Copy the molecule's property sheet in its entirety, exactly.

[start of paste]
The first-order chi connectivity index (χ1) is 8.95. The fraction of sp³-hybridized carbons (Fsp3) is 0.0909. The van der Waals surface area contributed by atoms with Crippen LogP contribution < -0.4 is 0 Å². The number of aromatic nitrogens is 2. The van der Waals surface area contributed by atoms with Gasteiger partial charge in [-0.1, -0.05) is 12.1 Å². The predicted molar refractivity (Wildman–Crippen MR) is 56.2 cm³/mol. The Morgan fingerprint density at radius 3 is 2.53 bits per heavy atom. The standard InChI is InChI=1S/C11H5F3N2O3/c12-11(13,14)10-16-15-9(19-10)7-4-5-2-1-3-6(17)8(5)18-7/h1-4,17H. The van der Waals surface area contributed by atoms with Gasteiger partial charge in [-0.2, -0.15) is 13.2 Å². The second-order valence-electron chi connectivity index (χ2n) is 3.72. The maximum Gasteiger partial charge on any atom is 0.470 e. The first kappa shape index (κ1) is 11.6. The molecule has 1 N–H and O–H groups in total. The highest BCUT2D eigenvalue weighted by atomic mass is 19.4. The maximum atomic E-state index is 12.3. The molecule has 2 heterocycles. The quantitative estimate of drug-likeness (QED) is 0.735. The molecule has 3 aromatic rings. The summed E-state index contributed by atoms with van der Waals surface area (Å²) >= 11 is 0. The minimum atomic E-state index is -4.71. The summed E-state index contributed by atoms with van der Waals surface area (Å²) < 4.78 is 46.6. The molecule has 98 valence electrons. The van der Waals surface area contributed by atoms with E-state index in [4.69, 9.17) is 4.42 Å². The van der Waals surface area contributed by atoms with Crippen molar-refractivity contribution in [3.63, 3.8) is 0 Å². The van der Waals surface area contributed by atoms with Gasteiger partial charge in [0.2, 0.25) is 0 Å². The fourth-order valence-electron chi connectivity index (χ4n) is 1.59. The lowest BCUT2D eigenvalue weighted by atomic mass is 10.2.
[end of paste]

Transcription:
The first-order chi connectivity index (χ1) is 8.95. The fraction of sp³-hybridized carbons (Fsp3) is 0.0909. The van der Waals surface area contributed by atoms with Crippen LogP contribution < -0.4 is 0 Å². The number of aromatic nitrogens is 2. The van der Waals surface area contributed by atoms with Gasteiger partial charge in [-0.1, -0.05) is 12.1 Å². The predicted molar refractivity (Wildman–Crippen MR) is 56.2 cm³/mol. The Morgan fingerprint density at radius 3 is 2.53 bits per heavy atom. The standard InChI is InChI=1S/C11H5F3N2O3/c12-11(13,14)10-16-15-9(19-10)7-4-5-2-1-3-6(17)8(5)18-7/h1-4,17H. The van der Waals surface area contributed by atoms with Gasteiger partial charge in [-0.2, -0.15) is 13.2 Å². The second-order valence-electron chi connectivity index (χ2n) is 3.72. The maximum Gasteiger partial charge on any atom is 0.470 e. The first kappa shape index (κ1) is 11.6. The molecule has 1 N–H and O–H groups in total. The highest BCUT2D eigenvalue weighted by atomic mass is 19.4. The maximum atomic E-state index is 12.3. The molecule has 2 heterocycles. The quantitative estimate of drug-likeness (QED) is 0.735. The molecule has 3 aromatic rings. The summed E-state index contributed by atoms with van der Waals surface area (Å²) >= 11 is 0. The minimum atomic E-state index is -4.71. The summed E-state index contributed by atoms with van der Waals surface area (Å²) < 4.78 is 46.6. The molecule has 98 valence electrons. The van der Waals surface area contributed by atoms with E-state index in [4.69, 9.17) is 4.42 Å². The van der Waals surface area contributed by atoms with Crippen molar-refractivity contribution in [3.63, 3.8) is 0 Å². The van der Waals surface area contributed by atoms with Gasteiger partial charge in [0.2, 0.25) is 0 Å². The fourth-order valence-electron chi connectivity index (χ4n) is 1.59. The lowest BCUT2D eigenvalue weighted by atomic mass is 10.2.